The Telegraph
Friday , March 1 , 2013
Since 1st March, 1999
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Focus on roads, industry disappointed

Feb. 28: P. Chidambaram’s 2013-14 Budget has given a big boost to the road sector in the Northeast by tapping the multilateral institutions while increased allocations in other social sectors will benefit the region equally.

In fact, the finance minister has tapped the multilateral institutions in helping to build roads in the states of the Northeast and connect them to Myanmar. “Multilateral development banks are keen to assist in efforts to promote regional connectivity. Combining the ‘Look East’ policy and the interests of the northeastern states, I propose to seek the assistance of the World Bank and the Asian Development Bank to build roads in the northeastern states and connect them to Myanmar,” Chidambaram said in his budget speech.

Both the World Bank and ADB have allocated a good amount of money for the road sector in the Northeast. While the World Bank has sanctioned $400 million till now, the ADB has approved $200 million under the programme.

Projects in the World Bank pipeline include another $320 million for Assam Roads Project and another $150 million in Meghalaya as part of Prime Minister’s Gram Sadak Yojana.

Sources said construction of a total of 4,585km of roads besides had been proposed on the Indo-Myanmar border, which is exclusively in the Northeast, of which 1,417km roads and other facilities would be constructed in the first phase, costing Rs 3,302 crore. Inter-ministerial consultations are going on.

The Confederation of Indian Industry has welcomed the announcement of building roads to Myanmar with World Bank/ADB assistance under the Look East Policy.

“Increase in allocation for infrastructure and other social sectors spending is good for the Northeast and notwithstanding the fact that the region has not been frequently mentioned in the budget speech, it would certainly benefit from the increased outflow of budget allocation, provided we are smart enough to garner our due share and put the resources meant for development to a logical use,” Finer chairman R.S. Joshi said.

Chidambaram also announced an allocation of Rs 1,000 crore to Assam and Bihar, Chhattisgarh and West Bengal under the “bringing the green revolution to eastern India” scheme as rice production has increased.

“The proposal to extend agricultural credit of Rs 7 lakh crore is a step in the right direction, which together with the budget of Rs 1,000 crore to the eastern states for agricultural sector should benefit the farmers of Assam, provided sufficient number of Kisan Credit Cards are issued on time,” Abhijit Barooah, co-chairman, CII, North East Council, said.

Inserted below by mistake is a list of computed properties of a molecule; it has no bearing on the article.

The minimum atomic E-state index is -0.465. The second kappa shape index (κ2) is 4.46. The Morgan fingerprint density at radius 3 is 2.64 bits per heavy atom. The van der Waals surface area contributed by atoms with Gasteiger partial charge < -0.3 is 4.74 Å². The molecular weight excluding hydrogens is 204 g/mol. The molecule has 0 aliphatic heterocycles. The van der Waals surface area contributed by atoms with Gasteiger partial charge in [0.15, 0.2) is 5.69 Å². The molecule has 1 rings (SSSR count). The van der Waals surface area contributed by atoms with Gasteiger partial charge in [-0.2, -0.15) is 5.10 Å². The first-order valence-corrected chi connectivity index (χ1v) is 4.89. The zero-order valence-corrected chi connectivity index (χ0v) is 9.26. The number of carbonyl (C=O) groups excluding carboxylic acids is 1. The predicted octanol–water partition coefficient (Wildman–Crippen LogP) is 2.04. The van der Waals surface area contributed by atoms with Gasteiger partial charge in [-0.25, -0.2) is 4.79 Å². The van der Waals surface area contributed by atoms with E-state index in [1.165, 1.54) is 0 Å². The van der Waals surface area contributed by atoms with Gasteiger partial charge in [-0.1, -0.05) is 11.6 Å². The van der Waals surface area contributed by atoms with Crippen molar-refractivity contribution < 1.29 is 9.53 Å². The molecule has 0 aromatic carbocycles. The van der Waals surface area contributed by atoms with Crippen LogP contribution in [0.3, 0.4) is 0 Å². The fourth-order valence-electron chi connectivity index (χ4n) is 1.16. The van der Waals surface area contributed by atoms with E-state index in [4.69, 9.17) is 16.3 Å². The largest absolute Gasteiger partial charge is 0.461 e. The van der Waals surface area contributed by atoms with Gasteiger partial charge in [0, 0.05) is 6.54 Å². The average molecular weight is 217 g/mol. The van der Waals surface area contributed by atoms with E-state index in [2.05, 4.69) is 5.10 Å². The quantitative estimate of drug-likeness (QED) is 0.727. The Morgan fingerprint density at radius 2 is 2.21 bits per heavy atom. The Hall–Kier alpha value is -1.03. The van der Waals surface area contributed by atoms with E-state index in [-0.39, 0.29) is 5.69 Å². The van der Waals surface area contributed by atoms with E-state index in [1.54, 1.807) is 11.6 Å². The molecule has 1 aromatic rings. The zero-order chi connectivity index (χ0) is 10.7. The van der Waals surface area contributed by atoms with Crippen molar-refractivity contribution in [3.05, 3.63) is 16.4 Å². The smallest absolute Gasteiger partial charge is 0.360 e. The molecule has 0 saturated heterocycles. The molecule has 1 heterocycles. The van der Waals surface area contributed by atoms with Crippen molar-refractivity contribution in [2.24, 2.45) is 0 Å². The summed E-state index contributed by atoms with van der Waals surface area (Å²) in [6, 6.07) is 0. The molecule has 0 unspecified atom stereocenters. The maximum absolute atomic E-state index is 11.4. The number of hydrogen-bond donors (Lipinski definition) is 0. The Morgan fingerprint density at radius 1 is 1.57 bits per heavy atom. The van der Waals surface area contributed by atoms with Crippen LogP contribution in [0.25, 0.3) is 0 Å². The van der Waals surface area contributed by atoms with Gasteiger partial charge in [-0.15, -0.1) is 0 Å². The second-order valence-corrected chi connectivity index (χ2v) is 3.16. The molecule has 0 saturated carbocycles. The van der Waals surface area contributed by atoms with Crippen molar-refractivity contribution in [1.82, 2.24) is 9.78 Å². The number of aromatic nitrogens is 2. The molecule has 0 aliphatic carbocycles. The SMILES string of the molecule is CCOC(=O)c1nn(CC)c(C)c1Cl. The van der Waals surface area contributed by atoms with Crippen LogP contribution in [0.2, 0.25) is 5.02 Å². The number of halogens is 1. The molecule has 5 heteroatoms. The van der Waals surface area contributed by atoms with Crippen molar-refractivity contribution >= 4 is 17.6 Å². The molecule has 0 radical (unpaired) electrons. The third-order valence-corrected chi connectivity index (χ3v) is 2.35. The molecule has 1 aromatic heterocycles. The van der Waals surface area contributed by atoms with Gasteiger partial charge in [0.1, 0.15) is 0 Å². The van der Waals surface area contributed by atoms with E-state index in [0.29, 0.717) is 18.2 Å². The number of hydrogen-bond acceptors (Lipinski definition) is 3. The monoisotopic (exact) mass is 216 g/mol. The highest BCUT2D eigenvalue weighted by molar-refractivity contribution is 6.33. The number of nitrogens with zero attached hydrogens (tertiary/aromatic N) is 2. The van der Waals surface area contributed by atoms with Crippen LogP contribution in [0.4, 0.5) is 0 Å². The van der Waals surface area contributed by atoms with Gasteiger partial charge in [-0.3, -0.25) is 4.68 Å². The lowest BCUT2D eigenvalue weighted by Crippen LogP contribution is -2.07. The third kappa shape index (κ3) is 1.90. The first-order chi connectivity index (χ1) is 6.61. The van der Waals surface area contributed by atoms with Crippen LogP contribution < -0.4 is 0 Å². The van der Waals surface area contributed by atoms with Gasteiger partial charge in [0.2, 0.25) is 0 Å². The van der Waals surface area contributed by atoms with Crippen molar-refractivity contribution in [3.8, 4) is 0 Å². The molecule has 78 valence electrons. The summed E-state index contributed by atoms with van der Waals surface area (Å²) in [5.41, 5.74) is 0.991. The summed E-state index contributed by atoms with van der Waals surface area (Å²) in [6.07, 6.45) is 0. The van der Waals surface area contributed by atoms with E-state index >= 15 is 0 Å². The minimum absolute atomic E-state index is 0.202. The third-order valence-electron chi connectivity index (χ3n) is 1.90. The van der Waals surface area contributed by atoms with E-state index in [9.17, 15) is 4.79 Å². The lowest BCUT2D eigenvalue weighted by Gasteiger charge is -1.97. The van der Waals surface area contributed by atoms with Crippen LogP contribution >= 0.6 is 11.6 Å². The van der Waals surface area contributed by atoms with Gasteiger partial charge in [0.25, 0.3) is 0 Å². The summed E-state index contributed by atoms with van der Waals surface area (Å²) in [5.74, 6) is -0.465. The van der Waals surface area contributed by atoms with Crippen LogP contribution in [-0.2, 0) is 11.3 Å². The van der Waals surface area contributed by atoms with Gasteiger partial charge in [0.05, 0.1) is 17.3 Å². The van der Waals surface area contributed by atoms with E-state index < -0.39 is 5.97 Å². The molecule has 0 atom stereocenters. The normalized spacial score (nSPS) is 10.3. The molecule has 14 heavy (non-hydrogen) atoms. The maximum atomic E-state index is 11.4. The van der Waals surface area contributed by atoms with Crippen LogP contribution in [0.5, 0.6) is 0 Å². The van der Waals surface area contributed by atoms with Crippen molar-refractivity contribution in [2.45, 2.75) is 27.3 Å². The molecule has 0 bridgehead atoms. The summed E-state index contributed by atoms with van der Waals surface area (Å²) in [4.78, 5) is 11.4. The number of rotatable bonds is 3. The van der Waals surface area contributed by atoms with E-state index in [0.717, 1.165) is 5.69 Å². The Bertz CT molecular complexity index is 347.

Chidambaram announced that a bill would be moved in Parliament shortly to declare the Lakhipur-Bhanga stretch of river Barak in Assam as the sixth national waterway.

A source said Rs 123 crore had been approved for preparation of projects/schemes for development of infrastructure facilities on the 121km stretch of the Barak river which would result in unified development of the waterways for shipping and navigation and transportation of cargo to the Northeast, particularly in Assam, Nagaland, Mizoram, Manipur, Tripura and Arunachal Pradesh.

Finer has expressed happiness on the importance given by the finance minister to the micro small and medium enterprises (MSME) sector as with incentives have been continued for three more years in case the sector graduates to the next level from micro to small, and small to medium.

However, apart from the increased allocation to social sectors, there is nothing to cheer the industry in the Northeast.

“We are disappointed that the union finance minister has not acceded to the request of Finer and all chief ministers of the region to restore the spirit of the North East Industrial and Investment Promotion Policy (NEIIPP) 2007 by doing away with unilateral and arbitrary dilutions made in the implementation of the policy,” Joshi said.

“There is nothing for the industry in the Northeast. We are disappointed,” Sarat Kumar Jain, managing director of the Rs 800-crore SM Group, told The Telegraph.

“What has disappointed us is the lack of focus on infrastructure. For the North Eastern region, CII believes that infrastructure creation should be a priority for the government and earmarking of funds should have been announced,” Abhijit Barooah said.

On the proposal of setting up the country’s first women’s bank as a public sector bank, Lakhimi Baruah, managing director of Konoklata Urban Cooperative Bank Limited — the only women’s bank in the cooperative sector — said a women’s bank in the public sector is a move in the right direction to further socio-economic empowerment of women.